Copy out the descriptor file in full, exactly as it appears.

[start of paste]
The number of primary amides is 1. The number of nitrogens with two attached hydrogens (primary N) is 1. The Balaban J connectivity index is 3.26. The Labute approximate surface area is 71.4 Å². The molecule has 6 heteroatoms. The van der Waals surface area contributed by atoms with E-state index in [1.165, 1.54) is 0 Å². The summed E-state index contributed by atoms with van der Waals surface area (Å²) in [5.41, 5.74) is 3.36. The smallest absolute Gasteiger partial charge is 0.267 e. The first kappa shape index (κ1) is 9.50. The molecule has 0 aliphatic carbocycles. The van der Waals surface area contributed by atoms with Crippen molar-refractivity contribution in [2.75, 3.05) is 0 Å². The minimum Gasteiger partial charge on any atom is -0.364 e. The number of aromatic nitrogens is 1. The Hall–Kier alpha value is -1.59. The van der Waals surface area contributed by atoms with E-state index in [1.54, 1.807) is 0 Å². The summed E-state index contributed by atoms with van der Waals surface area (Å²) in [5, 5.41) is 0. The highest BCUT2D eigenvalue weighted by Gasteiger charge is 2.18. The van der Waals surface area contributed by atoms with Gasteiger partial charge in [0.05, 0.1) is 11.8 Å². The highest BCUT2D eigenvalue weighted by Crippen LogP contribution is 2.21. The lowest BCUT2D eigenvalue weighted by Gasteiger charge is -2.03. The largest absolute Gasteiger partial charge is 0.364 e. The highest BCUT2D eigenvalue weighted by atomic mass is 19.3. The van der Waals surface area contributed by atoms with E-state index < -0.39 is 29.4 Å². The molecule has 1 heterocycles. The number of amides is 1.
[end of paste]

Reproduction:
The number of primary amides is 1. The number of nitrogens with two attached hydrogens (primary N) is 1. The Balaban J connectivity index is 3.26. The Labute approximate surface area is 71.4 Å². The molecule has 6 heteroatoms. The van der Waals surface area contributed by atoms with E-state index in [1.165, 1.54) is 0 Å². The summed E-state index contributed by atoms with van der Waals surface area (Å²) in [5.41, 5.74) is 3.36. The smallest absolute Gasteiger partial charge is 0.267 e. The first kappa shape index (κ1) is 9.50. The molecule has 0 aliphatic carbocycles. The van der Waals surface area contributed by atoms with Crippen molar-refractivity contribution in [2.75, 3.05) is 0 Å². The minimum Gasteiger partial charge on any atom is -0.364 e. The number of aromatic nitrogens is 1. The Hall–Kier alpha value is -1.59. The van der Waals surface area contributed by atoms with E-state index in [1.54, 1.807) is 0 Å². The summed E-state index contributed by atoms with van der Waals surface area (Å²) in [5, 5.41) is 0. The highest BCUT2D eigenvalue weighted by Gasteiger charge is 2.18. The van der Waals surface area contributed by atoms with Gasteiger partial charge in [0.05, 0.1) is 11.8 Å². The highest BCUT2D eigenvalue weighted by Crippen LogP contribution is 2.21. The lowest BCUT2D eigenvalue weighted by Gasteiger charge is -2.03. The largest absolute Gasteiger partial charge is 0.364 e. The highest BCUT2D eigenvalue weighted by atomic mass is 19.3. The van der Waals surface area contributed by atoms with E-state index < -0.39 is 29.4 Å². The molecule has 1 heterocycles. The number of amides is 1.